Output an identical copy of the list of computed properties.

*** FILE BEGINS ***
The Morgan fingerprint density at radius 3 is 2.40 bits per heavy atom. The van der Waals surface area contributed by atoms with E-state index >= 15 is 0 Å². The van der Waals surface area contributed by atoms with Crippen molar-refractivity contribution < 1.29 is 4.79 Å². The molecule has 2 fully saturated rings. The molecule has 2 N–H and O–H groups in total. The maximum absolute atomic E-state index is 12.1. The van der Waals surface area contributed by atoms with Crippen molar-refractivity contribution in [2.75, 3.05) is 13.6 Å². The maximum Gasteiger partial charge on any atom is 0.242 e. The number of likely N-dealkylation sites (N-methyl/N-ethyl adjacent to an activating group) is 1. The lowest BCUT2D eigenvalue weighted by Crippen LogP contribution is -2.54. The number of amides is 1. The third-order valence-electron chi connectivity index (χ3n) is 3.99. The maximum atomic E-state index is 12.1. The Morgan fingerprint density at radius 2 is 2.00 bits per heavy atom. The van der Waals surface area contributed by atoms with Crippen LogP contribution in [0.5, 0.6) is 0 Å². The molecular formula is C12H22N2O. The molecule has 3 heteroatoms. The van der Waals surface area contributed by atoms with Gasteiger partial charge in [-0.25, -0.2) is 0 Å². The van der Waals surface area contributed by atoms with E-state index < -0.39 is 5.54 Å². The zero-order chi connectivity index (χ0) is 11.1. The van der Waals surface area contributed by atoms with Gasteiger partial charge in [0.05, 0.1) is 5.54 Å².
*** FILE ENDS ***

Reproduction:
The Morgan fingerprint density at radius 3 is 2.40 bits per heavy atom. The van der Waals surface area contributed by atoms with E-state index >= 15 is 0 Å². The van der Waals surface area contributed by atoms with Crippen molar-refractivity contribution < 1.29 is 4.79 Å². The molecule has 2 fully saturated rings. The molecule has 2 N–H and O–H groups in total. The maximum absolute atomic E-state index is 12.1. The van der Waals surface area contributed by atoms with Crippen molar-refractivity contribution in [2.75, 3.05) is 13.6 Å². The maximum Gasteiger partial charge on any atom is 0.242 e. The number of likely N-dealkylation sites (N-methyl/N-ethyl adjacent to an activating group) is 1. The lowest BCUT2D eigenvalue weighted by Crippen LogP contribution is -2.54. The number of amides is 1. The third-order valence-electron chi connectivity index (χ3n) is 3.99. The maximum atomic E-state index is 12.1. The Morgan fingerprint density at radius 2 is 2.00 bits per heavy atom. The van der Waals surface area contributed by atoms with Crippen LogP contribution in [0.5, 0.6) is 0 Å². The molecular formula is C12H22N2O. The molecule has 3 heteroatoms. The van der Waals surface area contributed by atoms with Gasteiger partial charge in [-0.25, -0.2) is 0 Å². The van der Waals surface area contributed by atoms with E-state index < -0.39 is 5.54 Å². The zero-order chi connectivity index (χ0) is 11.1. The van der Waals surface area contributed by atoms with Gasteiger partial charge in [0.05, 0.1) is 5.54 Å².